Project: Using Biomarkers to Predict TB Treatment Duration

Acronym Predict TB (Reference Number: SRIA2015-1065)
Duration 01/02/2017 - 31/01/2022
Project Topic Shortening of tuberculosis (TB) treatment to 16 weeks or shorter is a main priority of TB research to decrease cost, improve treatment adherence and decrease development of drug resistance. Clinical trials of treatment shortening have thus far all failed but have consistently found 80-85% treatment success rates in the 16-week arms which, although inferior to 24-week outcomes, suggests that a significant majority of patients are cured within 16 weeks. If those who are cured at 16 weeks could to be identified, treatment shortening could be successfully accomplished with this subset even with present drugs. Current biomarkers to predict treatment outcome are insufficient but important clues have emerged from previous studies that point towards extent of disease and bacterial burden as important contributors to poor treatment outcome. We have developed new early treatment stopping criteria that include PET/CT and GeneXpert cycle threshold. Hypothesis: A combination of microbiological and radiographic biomarkers will identify TB patients who are cured with 16 weeks of conventional therapy. Primary Objective To demonstrate that the 72-week (18-month) treatment success rate of standard treatment stopped early at week 16 is not inferior to treatment stopped at week 24, in subjects classified as low risk by PET/CT and bacterial load markers. Secondary Objectives 1) To evaluate the association of demographic, radiographic, bacterial load, microbiologic, and immunologic markers for predicting poor treatment outcome in the following cohorts: - Pooling high and low risk arms receiving the same duration of therapy, to evaluate the risk criteria. - Between low risk arms with shortened and standard treatment to evaluate any covariates, which predict greater rates of poor outcomes under treatment shortening. 2) To store biological samples for future biomarker research. 3) Develop a point-of-care lateral flow device to measure immunological markers as additional or replacement stopping criteria. This is a prospective, randomized, noninferiority phase 2b clinical trial of approximately 516 pulmonary drug sensitive TB subjects on HRZE for 8 weeks, followed by discontinuation of PZA and ethambutol. Those who meet early treatment completion criteria will be randomized at Week 16 either to continue therapy for the standard duration or to complete early at week 16, whereas failure to meet early completion criteria will continue on the standard regimen. All subjects will be followed until 72 weeks with the primary endpoint evaluated at 18 months. Capacity development and networking activities will be built around the clinical trial.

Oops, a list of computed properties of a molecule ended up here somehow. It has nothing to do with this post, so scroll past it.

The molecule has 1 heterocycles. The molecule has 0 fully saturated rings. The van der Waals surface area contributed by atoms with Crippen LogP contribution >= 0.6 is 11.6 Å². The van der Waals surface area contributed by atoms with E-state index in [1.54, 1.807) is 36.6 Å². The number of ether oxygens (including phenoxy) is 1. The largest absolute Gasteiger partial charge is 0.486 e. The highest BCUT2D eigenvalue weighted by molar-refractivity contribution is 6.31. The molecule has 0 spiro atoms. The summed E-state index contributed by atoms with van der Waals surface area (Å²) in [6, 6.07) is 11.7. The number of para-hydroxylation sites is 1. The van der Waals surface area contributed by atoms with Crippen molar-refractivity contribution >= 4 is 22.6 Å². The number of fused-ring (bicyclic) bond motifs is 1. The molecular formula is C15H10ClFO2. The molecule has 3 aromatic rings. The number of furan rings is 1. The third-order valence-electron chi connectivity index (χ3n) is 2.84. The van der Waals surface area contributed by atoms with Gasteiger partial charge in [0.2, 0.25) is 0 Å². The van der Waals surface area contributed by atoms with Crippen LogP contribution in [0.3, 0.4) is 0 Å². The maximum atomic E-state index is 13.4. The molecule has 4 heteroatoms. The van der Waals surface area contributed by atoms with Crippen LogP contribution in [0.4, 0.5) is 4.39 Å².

Network EDCTP2
Call Research & Innovation Action: Strategic Actions supporting large scale clinical trials

Project partner

Number Name Role Country
1 Stellenbosch University Coordinator South Africa
3 European Research and Project Office GmbH Partner Germany
4 Imperial College of Science Technology and Medicine Partner United Kingdom
5 LINQ Management GmbH Partner Germany
6 TASK Foundation NPC Partner South Africa
7 Universitaet Zuerich Partner Switzerland
8 University of Cape Town Partner South Africa
9 University of Cape Town Lung Institute (Pty) Ltd Partner South Africa